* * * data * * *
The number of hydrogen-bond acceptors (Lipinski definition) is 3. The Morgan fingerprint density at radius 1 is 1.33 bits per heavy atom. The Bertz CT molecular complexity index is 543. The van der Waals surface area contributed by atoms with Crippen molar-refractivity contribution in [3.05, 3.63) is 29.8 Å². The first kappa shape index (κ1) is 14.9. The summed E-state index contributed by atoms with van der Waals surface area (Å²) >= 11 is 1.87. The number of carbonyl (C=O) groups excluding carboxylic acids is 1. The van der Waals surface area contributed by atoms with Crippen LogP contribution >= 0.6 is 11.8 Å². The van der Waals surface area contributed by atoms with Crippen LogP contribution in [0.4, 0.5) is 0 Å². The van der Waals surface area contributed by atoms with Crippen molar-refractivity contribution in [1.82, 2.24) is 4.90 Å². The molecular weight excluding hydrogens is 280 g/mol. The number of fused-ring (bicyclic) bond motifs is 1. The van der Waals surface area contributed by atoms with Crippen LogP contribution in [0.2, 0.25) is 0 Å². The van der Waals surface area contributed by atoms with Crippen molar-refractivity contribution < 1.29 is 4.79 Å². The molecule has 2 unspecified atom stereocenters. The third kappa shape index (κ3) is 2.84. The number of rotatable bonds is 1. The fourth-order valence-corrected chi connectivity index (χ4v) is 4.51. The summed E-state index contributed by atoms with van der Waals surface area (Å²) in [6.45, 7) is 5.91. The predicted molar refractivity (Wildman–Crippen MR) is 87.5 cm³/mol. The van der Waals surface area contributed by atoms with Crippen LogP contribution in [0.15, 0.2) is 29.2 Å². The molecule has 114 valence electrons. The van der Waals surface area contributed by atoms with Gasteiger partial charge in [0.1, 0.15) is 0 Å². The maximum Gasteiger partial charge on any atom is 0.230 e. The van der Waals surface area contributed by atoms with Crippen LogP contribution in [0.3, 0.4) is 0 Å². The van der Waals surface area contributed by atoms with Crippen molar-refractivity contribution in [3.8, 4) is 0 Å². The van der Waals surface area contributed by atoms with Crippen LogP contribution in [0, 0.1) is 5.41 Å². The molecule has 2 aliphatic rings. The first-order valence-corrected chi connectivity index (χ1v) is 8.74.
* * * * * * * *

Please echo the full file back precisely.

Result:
The number of hydrogen-bond acceptors (Lipinski definition) is 3. The Morgan fingerprint density at radius 1 is 1.33 bits per heavy atom. The Bertz CT molecular complexity index is 543. The van der Waals surface area contributed by atoms with Crippen molar-refractivity contribution in [3.05, 3.63) is 29.8 Å². The first kappa shape index (κ1) is 14.9. The summed E-state index contributed by atoms with van der Waals surface area (Å²) >= 11 is 1.87. The number of carbonyl (C=O) groups excluding carboxylic acids is 1. The van der Waals surface area contributed by atoms with Crippen LogP contribution >= 0.6 is 11.8 Å². The van der Waals surface area contributed by atoms with Crippen LogP contribution in [0.4, 0.5) is 0 Å². The van der Waals surface area contributed by atoms with Crippen molar-refractivity contribution in [1.82, 2.24) is 4.90 Å². The molecular weight excluding hydrogens is 280 g/mol. The number of fused-ring (bicyclic) bond motifs is 1. The van der Waals surface area contributed by atoms with Crippen LogP contribution in [0.2, 0.25) is 0 Å². The van der Waals surface area contributed by atoms with Crippen molar-refractivity contribution < 1.29 is 4.79 Å². The molecule has 2 unspecified atom stereocenters. The third kappa shape index (κ3) is 2.84. The number of rotatable bonds is 1. The fourth-order valence-corrected chi connectivity index (χ4v) is 4.51. The summed E-state index contributed by atoms with van der Waals surface area (Å²) in [6.45, 7) is 5.91. The predicted molar refractivity (Wildman–Crippen MR) is 87.5 cm³/mol. The van der Waals surface area contributed by atoms with Crippen LogP contribution in [0.15, 0.2) is 29.2 Å². The molecule has 114 valence electrons. The van der Waals surface area contributed by atoms with Gasteiger partial charge in [0.1, 0.15) is 0 Å². The maximum Gasteiger partial charge on any atom is 0.230 e. The van der Waals surface area contributed by atoms with Crippen LogP contribution in [0.3, 0.4) is 0 Å². The van der Waals surface area contributed by atoms with Crippen molar-refractivity contribution in [3.8, 4) is 0 Å². The van der Waals surface area contributed by atoms with Crippen LogP contribution in [0, 0.1) is 5.41 Å². The molecule has 2 aliphatic rings. The first-order valence-corrected chi connectivity index (χ1v) is 8.74.